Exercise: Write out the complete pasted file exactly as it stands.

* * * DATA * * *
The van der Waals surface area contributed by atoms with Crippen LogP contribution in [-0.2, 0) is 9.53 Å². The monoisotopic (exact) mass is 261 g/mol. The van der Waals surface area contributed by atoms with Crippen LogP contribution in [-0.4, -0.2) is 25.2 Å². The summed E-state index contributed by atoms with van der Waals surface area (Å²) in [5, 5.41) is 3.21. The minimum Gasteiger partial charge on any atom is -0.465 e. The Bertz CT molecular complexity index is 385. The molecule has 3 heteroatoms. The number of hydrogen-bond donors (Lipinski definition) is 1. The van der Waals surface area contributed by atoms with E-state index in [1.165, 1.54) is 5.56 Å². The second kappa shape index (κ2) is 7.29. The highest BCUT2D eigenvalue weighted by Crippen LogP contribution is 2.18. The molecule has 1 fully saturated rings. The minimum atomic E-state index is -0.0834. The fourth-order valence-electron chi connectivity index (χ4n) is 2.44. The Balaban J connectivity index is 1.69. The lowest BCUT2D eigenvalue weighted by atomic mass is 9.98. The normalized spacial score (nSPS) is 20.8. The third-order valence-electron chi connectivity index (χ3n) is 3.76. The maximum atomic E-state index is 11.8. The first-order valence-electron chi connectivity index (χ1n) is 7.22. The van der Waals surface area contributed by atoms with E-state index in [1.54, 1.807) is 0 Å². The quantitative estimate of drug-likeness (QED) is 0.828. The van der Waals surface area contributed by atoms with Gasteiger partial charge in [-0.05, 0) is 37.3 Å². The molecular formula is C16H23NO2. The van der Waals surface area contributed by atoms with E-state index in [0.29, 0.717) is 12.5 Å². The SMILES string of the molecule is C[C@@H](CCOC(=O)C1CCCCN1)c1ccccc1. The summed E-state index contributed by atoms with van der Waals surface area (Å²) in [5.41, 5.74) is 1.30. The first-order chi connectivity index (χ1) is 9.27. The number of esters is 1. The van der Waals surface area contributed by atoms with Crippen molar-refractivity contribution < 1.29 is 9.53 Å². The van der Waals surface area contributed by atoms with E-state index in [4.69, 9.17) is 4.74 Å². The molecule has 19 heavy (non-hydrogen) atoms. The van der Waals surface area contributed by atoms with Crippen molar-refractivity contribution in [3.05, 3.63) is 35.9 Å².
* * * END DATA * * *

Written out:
The van der Waals surface area contributed by atoms with Crippen LogP contribution in [-0.2, 0) is 9.53 Å². The monoisotopic (exact) mass is 261 g/mol. The van der Waals surface area contributed by atoms with Crippen LogP contribution in [-0.4, -0.2) is 25.2 Å². The summed E-state index contributed by atoms with van der Waals surface area (Å²) in [5, 5.41) is 3.21. The minimum Gasteiger partial charge on any atom is -0.465 e. The Bertz CT molecular complexity index is 385. The molecule has 3 heteroatoms. The number of hydrogen-bond donors (Lipinski definition) is 1. The van der Waals surface area contributed by atoms with E-state index in [1.165, 1.54) is 5.56 Å². The second kappa shape index (κ2) is 7.29. The highest BCUT2D eigenvalue weighted by Crippen LogP contribution is 2.18. The molecule has 1 fully saturated rings. The minimum atomic E-state index is -0.0834. The fourth-order valence-electron chi connectivity index (χ4n) is 2.44. The Balaban J connectivity index is 1.69. The lowest BCUT2D eigenvalue weighted by atomic mass is 9.98. The normalized spacial score (nSPS) is 20.8. The third-order valence-electron chi connectivity index (χ3n) is 3.76. The maximum atomic E-state index is 11.8. The first-order valence-electron chi connectivity index (χ1n) is 7.22. The van der Waals surface area contributed by atoms with E-state index in [1.54, 1.807) is 0 Å². The quantitative estimate of drug-likeness (QED) is 0.828. The van der Waals surface area contributed by atoms with Gasteiger partial charge in [-0.05, 0) is 37.3 Å². The molecular formula is C16H23NO2. The van der Waals surface area contributed by atoms with E-state index in [0.29, 0.717) is 12.5 Å². The SMILES string of the molecule is C[C@@H](CCOC(=O)C1CCCCN1)c1ccccc1. The summed E-state index contributed by atoms with van der Waals surface area (Å²) in [5.41, 5.74) is 1.30. The first-order chi connectivity index (χ1) is 9.27. The number of esters is 1. The van der Waals surface area contributed by atoms with Crippen molar-refractivity contribution < 1.29 is 9.53 Å². The van der Waals surface area contributed by atoms with E-state index in [4.69, 9.17) is 4.74 Å². The molecule has 19 heavy (non-hydrogen) atoms. The van der Waals surface area contributed by atoms with Crippen molar-refractivity contribution in [3.05, 3.63) is 35.9 Å².